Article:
• I can find no description of this ministry on the website. (Three of the references to Buzz Off in the News section mention Myanmar.) There is no reference to this activity in the Financial Report 2016.
    • The Donna McDermid Memorial Fund, an unregistered charity without an ABN.
      • There doesn’t appear to be a description of this charity on the website, or in the Financial Report 2016.
    • And a website in the (unregistered) name Gold Coin Giving that redirects to ARM.
      • This name is mentioned in neither on the website or in the Financial Report 2016.
  • It operates, per the ACNC Register, all over Australia.
  • And in thirteen (other) countries.
  • The list for AARF and AGF omits Fiji.

Does ARMS share the Gospel?[3]

  • No

What impact are they having?

  • The Annual Reports (sic) 2015-2016 said that ‘impact studies’ are performed, but it appears that the results are not published.

What do they spend outside the costs directly incurred in delivering the above impact, that is, administration?

  • In answer to their ‘Common Question’, ‘What proportion of funds donated to Australian Mercy is absorbed into administration costs?’, ARMS say
    • Very little – As a volunteer organisation Australian Mercy pays no wages to its staff or volunteers.

Australian Mercy does take 5% from all project donations and 10% from all grants and sponsorships in order to help cover the costs of its administration.

  • This 5% and 10% appears to be insufficient to cover administration though – expenses other than ‘Funds to International Programs’ and ‘Domestic Programs Expenditure’ are 25% of revenue.

Do they pay their directors?

  • The ARMS governing document does not permit this. (This is a requirement for participation in the Overseas Aid Gift Deduction Scheme.)
  • From the (unaudited) Income and Expenditure Statement, it appears that ARMS is complying.

Can you get a tax deduction?

  • Yes, both to ARMS itself, and to the fund it operates, ARMS Overseas Aid Fund.
  • AARF: Yes
  • AGF: Yes
  • The website does not distinguish between the three charities.
  • This page says that you can for some projects, not for others.
    • The donations page shows only one that is not eligible, and that is a fund, not a project[4].

Is their online giving secure?

  • Security is not mentioned until the second page, and then only indirectly by the inclusion of the PayPal logo.
  • In answer to their ‘Common Question’, ‘Are financial transactions on this website secure’, ARMS say
    • We use SSL Certificates to offer secure communications by encrypting all financial data to and from the site.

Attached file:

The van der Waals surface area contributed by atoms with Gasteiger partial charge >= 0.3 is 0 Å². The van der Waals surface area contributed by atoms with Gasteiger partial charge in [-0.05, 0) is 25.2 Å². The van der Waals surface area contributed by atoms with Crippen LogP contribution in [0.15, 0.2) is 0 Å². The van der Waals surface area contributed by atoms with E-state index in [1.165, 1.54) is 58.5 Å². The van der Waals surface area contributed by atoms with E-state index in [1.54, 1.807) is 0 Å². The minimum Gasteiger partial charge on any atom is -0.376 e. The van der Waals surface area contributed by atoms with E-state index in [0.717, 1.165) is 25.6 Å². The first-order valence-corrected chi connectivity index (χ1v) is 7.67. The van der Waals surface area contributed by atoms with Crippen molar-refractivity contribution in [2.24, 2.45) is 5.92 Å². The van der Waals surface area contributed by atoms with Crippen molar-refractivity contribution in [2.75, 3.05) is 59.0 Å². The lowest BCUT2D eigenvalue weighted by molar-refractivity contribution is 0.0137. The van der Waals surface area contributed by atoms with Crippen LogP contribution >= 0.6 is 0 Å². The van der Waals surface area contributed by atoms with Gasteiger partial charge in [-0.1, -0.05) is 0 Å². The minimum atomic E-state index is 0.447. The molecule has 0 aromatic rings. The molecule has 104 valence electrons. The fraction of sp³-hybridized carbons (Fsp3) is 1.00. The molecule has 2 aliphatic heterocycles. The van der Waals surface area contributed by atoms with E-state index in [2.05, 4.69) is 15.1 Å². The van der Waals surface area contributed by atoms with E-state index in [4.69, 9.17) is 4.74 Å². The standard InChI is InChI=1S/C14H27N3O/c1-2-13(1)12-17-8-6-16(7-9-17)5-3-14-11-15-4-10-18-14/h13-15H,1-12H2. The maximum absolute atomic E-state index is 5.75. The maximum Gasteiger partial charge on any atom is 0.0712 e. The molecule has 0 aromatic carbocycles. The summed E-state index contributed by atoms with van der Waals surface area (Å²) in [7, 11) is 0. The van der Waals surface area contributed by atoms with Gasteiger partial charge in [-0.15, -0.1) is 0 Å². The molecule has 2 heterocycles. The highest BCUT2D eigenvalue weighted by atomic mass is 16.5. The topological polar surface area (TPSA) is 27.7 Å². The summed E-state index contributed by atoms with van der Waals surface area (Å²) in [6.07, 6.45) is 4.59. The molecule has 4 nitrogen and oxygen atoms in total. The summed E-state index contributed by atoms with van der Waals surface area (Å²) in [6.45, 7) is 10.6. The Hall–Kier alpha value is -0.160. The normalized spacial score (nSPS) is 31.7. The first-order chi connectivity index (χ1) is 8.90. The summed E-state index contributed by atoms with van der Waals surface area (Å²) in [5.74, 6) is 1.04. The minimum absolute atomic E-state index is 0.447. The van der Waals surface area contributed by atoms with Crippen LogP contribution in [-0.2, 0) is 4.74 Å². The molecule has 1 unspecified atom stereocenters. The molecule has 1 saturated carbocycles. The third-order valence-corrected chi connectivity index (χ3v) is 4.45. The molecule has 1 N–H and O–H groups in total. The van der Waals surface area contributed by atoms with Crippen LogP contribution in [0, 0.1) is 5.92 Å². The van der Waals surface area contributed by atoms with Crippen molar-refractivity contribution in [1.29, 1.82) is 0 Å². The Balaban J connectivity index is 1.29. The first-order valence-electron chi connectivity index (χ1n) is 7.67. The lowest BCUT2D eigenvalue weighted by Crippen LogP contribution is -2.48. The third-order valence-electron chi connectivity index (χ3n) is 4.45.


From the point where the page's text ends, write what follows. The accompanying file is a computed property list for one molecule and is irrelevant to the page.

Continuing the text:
• They don’t specify the type of SSL security[5].

Is their reporting up-to-date?

  • Yes (lodged five and a half months after their year-end, but one and half months earlier than last year).
    • If you are considering a large donation, I would ask for more up-to-date financial information – the accounts are for a year end that is now over 16 months ago.
  • AARF: Yes (five months after their year-end, but six months earlier than last year).
  • AGF: Yes (six months after their year-end, the same as last year).

Does their reporting comply with the regulator’s requirements?

  • AIS 2016: No
    • ‘Other income’ does not match what is in the Statement of Financial Performance.
    • The ‘Description of charity’s activities and outcomes’ has nothing that is specifically about 2016, and no outcomes.
    • One business name is missing.
    • AARF: No
      • The ‘Description of charity’s activities and outcomes’ has only a link to ARMS’s Annual Reports (sic) 2015-2016, a report that does not mention AARF.
      • ARMS’s statements are attached.
      • With no revenue and only $40K of expenses, does it really
        • have 51 volunteers?
        • operate in 11 overseas countries?
    • AGF: No
      • The ‘Description of charity’s activities and outcomes’ contains a description of what ARMS does, not AGF.
      • ARMS’s statements are attached.
      • With no revenue and expenses of only $130K, does it really
        • have 51 volunteers?
        • operate in 11 overseas countries?
  • Financial Report 2016[6]: No.
    • The AIS 2016 says that the Financial Report 2016 is ‘consolidated with more than one entity’. But again this year, although the figures appear to include more than those of ARMS, there is no mention of consolidation and, other than incidentally via bank account names, no mention of other entities.
    • The income statement still doesn’t comply with the Accounting Standards.
    • The Directors’ Declaration still doesn’t comply with the ACNC’s requirements.
    • Last year’s long list of missing Notes is still applicable.
    • There is still no disclosure of related parties.
      • The auditor refers to ‘donations and sales to related parties’.
      • There is a very strong relationship with Youth With A Mission (YWAM):